EDITORIAL - Needed: a creative pedagogy
Beyond the improved overall performance by secondary-school students in math and English in this year's CXC exams, there is another, and perhaps even more crucial tale, in the results, which might be useful in shaping a more creative approach to pedagogy in Jamaica. It's about the inability of our students to think expansively and to express themselves with clarity.
But then, that is not a problem only of high-school students, left behind in the classrooms. It is a national crisis.
Nonetheless, as we said before, this newspaper takes seriously this year's 33 per cent increase in the number of students with passing grades in math, even as we note that only 56 per cent of the grade-11 cohort wrote the exam and that the pass rate was only 55 per cent. Indeed, we hope that this, like the three percentage-point uptick in the results for English language, is the beginning of a sustained improvement in test scores, as the education minister, Ronald Thwaites, suggests that it is.
Mr Thwaites attributes the better performance in these subjects, primarily, to the deployment of specialist math and English teachers to poor-performing schools and a broader range of interventions in failing schools. All of which is good, especially if it is not a reinforcement of the system of learning by rote, or some other overly formulaic approach to education.
Herein lie the other lessons from the exam results. Take the case of English language, of which 23,351 students, or 51 per cent of the cohort, actually sat the exam, with a pass rate of 66 per cent. Forty-nine per cent, or less than half, of these students were graded A for their understanding, 20 per cent were graded B and 10 per cent C.
Room for improvement
Clearly, these have substantial room for improvement, but they do not represent total disaster. That is left to the capacity of our students to express themselves in English; only four per cent of them were rated at A, nine per cent B, while 20 per cent mustered C. In other words, the ability of 67 per cent of the students to express themselves in English was rated between D and F. We ought not to be surprised. It is obvious even in formal discourse, written and spoken, in wider society.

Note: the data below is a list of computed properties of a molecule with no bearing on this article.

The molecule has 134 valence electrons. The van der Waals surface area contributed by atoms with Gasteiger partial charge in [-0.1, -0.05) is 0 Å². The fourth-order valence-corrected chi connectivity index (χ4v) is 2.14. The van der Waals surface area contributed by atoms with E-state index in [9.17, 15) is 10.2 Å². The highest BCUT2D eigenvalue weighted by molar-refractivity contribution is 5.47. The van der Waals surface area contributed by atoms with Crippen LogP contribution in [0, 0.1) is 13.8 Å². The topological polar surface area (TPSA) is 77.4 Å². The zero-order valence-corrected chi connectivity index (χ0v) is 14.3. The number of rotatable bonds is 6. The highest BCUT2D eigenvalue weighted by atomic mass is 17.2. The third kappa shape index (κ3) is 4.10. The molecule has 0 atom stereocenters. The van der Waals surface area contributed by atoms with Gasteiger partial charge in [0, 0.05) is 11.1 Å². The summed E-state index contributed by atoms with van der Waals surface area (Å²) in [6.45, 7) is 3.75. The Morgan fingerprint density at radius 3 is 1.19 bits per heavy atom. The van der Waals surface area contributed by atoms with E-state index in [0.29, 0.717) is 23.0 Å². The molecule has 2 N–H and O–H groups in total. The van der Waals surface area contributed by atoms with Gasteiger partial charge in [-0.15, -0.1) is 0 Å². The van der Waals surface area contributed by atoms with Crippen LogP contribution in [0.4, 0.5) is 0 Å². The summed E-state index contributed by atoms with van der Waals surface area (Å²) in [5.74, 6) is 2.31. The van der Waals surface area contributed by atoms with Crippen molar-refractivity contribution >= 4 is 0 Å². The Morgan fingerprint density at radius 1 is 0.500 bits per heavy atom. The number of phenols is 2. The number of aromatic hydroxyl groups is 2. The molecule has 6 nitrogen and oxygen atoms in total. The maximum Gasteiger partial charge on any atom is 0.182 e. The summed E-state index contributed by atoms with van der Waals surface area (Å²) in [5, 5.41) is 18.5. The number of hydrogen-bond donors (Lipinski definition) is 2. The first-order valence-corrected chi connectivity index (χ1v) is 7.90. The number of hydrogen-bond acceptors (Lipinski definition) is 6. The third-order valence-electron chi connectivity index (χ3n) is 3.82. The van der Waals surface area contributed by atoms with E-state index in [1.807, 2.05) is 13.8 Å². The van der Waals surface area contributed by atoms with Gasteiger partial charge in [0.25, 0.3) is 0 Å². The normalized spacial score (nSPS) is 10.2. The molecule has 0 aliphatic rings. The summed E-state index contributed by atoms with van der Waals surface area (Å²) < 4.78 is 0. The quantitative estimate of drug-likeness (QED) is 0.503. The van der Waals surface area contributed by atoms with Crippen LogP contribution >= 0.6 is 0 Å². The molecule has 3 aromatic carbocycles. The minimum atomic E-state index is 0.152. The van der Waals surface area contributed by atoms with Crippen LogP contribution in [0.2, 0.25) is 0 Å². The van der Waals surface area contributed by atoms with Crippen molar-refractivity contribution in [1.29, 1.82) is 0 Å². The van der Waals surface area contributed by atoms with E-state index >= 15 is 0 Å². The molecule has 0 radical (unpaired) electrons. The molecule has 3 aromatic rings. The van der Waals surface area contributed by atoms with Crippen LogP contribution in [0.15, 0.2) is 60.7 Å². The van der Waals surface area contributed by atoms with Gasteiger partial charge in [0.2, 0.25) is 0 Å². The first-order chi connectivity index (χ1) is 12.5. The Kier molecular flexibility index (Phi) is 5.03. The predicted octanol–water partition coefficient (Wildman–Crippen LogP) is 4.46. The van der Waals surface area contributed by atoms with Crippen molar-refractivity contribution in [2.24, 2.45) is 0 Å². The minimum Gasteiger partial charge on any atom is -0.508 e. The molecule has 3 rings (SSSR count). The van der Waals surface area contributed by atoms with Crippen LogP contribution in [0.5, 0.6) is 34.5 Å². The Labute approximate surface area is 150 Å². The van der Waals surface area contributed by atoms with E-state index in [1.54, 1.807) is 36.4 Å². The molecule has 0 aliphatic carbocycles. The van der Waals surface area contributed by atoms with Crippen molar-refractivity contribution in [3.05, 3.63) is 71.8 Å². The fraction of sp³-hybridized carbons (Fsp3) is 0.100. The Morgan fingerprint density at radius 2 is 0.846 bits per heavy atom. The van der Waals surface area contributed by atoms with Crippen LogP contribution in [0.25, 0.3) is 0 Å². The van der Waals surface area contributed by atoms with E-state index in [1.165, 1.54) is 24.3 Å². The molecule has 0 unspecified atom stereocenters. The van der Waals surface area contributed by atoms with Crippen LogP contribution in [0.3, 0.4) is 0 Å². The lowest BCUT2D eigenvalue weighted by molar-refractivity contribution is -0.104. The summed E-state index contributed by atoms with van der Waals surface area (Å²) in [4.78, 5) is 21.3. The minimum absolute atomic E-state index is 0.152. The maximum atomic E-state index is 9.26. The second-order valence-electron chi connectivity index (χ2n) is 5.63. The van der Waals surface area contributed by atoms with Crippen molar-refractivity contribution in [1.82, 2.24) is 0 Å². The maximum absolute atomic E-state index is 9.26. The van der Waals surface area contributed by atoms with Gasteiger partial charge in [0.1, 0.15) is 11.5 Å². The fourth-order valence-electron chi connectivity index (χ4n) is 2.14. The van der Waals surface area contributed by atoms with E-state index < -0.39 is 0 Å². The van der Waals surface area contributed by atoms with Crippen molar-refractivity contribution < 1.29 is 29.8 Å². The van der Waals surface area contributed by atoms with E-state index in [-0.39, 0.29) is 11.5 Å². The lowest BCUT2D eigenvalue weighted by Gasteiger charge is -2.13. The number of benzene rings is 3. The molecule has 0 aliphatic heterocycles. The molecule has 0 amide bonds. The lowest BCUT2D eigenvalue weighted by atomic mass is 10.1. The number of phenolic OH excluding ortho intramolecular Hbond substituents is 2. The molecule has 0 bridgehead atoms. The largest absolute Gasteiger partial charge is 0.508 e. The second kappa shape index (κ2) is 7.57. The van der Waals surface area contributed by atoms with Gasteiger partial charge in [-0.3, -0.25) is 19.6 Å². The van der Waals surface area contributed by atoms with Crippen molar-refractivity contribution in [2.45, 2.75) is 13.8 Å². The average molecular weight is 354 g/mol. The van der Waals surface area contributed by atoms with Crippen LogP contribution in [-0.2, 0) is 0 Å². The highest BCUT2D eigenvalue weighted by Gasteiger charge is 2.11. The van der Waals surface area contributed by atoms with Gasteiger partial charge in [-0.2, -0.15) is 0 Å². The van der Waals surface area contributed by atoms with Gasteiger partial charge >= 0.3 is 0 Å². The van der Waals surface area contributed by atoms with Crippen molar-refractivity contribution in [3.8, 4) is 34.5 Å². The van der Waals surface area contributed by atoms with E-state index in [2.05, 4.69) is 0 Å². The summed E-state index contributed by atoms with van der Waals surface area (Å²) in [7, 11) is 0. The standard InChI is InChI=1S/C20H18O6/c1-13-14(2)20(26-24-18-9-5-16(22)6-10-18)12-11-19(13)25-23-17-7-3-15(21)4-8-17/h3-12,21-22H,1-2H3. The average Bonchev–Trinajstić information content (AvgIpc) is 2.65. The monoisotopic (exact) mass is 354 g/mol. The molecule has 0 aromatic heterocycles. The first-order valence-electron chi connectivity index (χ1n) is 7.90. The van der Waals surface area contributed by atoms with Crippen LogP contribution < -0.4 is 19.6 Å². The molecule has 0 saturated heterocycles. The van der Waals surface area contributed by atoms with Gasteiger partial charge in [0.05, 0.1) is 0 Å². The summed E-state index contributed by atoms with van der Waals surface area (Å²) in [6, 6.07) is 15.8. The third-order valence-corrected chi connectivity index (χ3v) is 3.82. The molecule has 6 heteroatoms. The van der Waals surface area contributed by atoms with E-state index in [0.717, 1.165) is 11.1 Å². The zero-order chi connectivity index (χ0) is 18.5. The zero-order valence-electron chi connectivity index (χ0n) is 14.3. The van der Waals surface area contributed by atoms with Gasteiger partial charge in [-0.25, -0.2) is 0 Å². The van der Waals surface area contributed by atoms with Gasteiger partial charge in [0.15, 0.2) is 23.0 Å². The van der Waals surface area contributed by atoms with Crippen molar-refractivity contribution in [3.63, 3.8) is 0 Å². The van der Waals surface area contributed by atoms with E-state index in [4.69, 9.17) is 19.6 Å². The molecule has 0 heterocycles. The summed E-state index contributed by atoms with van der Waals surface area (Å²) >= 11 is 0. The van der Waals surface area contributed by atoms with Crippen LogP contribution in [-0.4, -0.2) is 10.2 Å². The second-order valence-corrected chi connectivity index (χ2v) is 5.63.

This weakness of comprehension and expression in English, the supposed language of instruction and learning in Jamaica's education system, is bound to affect learning across all subjects. In that regard, it is hardly surprising, despite what other shortcomings there are in teaching this subject, that in math, only 12 per cent of the students were deemed to be worthy of A grades for their knowledge of the subject, while for comprehension, only half that amount received that grade, while eight per cent were graded A for reasoning.
We support all interventions Minister Thwaites will undertake if, in fact, they are projected to have a positive, even only incremental, impact on education outcomes. But it is clear to us that rather than presume we are grounded in it, English must be taught as a foreign language, inclusive, perhaps, of oral exams, as is practised with French and Spanish.
Just as critically, if not more so, a new pedagogy demands the engagement of students in classrooms as intellectual beings, not merely receptacles for information. This process presumes an interchange between teacher and student - of discourse, debate and dialogue. It also suggests a new type of teacher.
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